Starting a new job can make you feel like you're a kid again. You never thought you'd be this excited about going to work, but then again, this job's different – it's "the one." You work your butt off to impress your bosses, and they love you because you're the first one in, last one out. However, after the honeymoon phase ends and everyone stops being so nice and accommodating, you begin to feel reality sinking in … again. You start having those all-too-familiar feelings of uncertainty and frustration: "I thought this time would be different." The days roll into months, and you can't seem to shake the feeling that something's not quite right with your once dreamy 9-to-5. You might even feel like you chose the wrong job and career altogether. Before you decide all is lost, here are a few things you may want to consider.
  • #WednesdayWisdom: 5 Tips on Success From Famous Inventors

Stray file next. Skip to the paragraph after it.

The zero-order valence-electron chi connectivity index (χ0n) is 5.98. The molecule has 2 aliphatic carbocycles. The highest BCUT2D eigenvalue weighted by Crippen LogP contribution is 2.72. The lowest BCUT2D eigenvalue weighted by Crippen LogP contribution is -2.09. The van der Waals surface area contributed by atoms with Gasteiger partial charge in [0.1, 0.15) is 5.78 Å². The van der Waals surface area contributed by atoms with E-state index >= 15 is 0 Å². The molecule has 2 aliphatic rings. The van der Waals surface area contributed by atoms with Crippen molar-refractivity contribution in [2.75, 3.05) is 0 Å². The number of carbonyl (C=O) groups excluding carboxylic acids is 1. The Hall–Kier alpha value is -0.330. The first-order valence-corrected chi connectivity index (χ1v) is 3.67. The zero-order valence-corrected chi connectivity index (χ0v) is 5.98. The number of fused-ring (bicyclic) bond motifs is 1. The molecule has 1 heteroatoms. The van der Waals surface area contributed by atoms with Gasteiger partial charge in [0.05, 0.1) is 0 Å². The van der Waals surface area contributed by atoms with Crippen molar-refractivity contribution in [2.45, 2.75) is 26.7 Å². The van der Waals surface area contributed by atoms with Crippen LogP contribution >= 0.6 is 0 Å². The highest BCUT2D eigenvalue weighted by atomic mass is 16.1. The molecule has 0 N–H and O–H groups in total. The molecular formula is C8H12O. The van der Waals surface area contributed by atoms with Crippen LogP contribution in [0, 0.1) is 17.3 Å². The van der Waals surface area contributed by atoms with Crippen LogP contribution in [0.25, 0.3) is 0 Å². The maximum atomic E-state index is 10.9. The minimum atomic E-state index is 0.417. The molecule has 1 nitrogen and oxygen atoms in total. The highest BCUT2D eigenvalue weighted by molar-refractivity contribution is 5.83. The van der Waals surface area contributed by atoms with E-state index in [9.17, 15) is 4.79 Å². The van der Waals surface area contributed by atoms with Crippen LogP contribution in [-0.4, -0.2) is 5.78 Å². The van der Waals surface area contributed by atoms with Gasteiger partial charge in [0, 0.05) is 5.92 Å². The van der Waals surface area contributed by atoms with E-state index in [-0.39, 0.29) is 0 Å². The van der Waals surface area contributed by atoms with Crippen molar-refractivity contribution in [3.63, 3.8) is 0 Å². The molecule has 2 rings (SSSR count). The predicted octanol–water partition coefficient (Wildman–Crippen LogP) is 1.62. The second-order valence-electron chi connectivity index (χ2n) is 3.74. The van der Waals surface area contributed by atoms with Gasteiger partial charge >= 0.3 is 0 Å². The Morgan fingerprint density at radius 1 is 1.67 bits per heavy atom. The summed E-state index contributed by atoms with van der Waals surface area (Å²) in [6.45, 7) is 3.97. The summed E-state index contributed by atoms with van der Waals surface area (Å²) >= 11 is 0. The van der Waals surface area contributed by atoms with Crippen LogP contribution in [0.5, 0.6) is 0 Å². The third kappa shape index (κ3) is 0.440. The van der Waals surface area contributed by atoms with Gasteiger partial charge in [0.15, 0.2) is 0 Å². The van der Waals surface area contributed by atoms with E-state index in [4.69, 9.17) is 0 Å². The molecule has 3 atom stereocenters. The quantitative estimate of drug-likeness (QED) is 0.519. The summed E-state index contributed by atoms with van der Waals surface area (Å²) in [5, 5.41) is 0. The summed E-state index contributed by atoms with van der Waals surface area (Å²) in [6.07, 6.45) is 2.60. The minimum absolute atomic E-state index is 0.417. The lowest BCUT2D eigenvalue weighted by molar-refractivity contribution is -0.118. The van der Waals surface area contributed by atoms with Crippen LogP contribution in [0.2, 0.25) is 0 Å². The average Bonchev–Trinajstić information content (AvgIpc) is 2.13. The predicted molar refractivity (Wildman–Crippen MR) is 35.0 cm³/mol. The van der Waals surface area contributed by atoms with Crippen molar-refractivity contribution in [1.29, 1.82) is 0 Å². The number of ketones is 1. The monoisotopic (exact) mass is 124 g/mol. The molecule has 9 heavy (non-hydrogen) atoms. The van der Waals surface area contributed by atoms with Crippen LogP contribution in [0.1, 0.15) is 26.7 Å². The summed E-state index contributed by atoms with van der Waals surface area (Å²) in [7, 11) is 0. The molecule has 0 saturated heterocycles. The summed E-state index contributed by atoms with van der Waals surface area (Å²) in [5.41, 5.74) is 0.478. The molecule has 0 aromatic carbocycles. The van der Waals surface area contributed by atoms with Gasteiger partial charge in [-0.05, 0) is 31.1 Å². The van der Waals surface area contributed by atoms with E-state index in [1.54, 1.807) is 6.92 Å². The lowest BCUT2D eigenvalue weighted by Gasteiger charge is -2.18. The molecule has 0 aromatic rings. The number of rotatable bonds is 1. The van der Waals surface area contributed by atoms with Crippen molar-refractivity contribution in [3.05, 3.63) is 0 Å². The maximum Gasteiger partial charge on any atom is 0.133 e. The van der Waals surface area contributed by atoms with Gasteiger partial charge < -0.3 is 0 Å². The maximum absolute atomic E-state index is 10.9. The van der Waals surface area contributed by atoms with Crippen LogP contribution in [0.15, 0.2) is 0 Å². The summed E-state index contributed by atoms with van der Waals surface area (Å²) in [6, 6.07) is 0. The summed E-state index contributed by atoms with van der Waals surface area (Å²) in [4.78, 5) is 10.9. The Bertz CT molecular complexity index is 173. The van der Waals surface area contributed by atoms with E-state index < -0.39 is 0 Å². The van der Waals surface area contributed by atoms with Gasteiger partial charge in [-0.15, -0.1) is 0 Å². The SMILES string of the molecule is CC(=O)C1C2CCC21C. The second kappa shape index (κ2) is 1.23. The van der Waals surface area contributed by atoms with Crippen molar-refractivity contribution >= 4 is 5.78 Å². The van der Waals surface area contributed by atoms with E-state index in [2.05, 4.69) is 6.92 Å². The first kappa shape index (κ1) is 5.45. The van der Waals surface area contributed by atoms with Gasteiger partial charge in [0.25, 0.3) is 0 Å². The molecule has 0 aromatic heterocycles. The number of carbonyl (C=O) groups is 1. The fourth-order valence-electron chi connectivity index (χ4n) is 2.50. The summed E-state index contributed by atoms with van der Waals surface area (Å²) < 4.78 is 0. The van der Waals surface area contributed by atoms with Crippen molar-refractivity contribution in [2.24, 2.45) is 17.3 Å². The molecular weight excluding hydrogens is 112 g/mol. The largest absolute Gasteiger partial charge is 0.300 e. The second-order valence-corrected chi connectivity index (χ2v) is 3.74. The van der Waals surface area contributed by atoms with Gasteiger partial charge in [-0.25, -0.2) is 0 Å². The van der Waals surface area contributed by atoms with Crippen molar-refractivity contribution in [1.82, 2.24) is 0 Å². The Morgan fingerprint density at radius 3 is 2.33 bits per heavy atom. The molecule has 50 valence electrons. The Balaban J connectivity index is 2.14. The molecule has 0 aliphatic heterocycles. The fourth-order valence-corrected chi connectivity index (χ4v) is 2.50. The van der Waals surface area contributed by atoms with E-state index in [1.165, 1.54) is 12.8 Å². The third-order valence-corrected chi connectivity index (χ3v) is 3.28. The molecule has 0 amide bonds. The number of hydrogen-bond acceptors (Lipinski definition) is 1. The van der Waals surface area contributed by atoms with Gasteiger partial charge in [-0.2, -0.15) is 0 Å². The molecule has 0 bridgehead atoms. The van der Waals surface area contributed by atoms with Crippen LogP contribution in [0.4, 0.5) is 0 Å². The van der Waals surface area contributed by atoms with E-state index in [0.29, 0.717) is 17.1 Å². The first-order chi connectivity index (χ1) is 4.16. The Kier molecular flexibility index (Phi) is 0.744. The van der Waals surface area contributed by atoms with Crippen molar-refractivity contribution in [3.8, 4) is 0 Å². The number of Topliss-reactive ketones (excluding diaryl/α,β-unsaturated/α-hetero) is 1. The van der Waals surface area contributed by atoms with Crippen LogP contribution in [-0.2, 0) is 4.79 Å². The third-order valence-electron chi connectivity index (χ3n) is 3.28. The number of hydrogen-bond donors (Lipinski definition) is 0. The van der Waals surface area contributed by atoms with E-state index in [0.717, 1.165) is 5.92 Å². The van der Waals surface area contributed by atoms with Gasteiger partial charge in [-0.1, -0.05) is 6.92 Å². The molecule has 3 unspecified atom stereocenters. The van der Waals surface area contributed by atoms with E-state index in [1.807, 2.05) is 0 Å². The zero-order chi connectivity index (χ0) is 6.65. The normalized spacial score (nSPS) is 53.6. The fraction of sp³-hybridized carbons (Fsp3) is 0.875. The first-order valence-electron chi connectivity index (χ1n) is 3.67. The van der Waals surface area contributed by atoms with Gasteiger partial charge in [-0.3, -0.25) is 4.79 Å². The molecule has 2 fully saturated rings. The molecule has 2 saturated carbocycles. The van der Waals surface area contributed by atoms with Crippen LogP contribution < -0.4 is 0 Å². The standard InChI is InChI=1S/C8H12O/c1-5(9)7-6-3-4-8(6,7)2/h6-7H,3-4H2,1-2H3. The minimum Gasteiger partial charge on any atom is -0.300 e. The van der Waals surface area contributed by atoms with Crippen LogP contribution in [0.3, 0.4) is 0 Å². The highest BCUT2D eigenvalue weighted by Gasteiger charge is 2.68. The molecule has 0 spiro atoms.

It took 1,000 tries for Thomas Edison to hit on the perfect prototype for the light bulb. When asked by a reporter how he felt about failing 1,000 times, he said, "I didn't fail a 1,000 times. The light bulb was an invention with 1,000 steps."

    The lesson? Without perseverance and hard work, even geniuses will get stuck at the 1,000-steps stage and miss the success that awaits them on the other side.

  • How to Deal With Summer Break (When You Work a 9-to-5)
    You've probably already lined up babysitters, summer camps, and sibling "nannies" for your little ones this summer, but how do you save your sanity when your kids are home all day and you're at work? Whether you work from home or from a cube farm, there are ways to feel good about how the next few months are going to turn out.
  • Cubicles Have to Go

    Cubicles Have to Go
    The world is changing faster than ever, yet there are still some antiquated features of our society that haven't quite caught up to modern times. In order to stay relevant and continue to grow in the 21st century, individuals and companies need to be flexible, and they need to change. A good place to start might just be the office set-up itself – more specifically, the cubicles. Here are a few reasons why cube-world doesn't have a place in the professional universe of the future.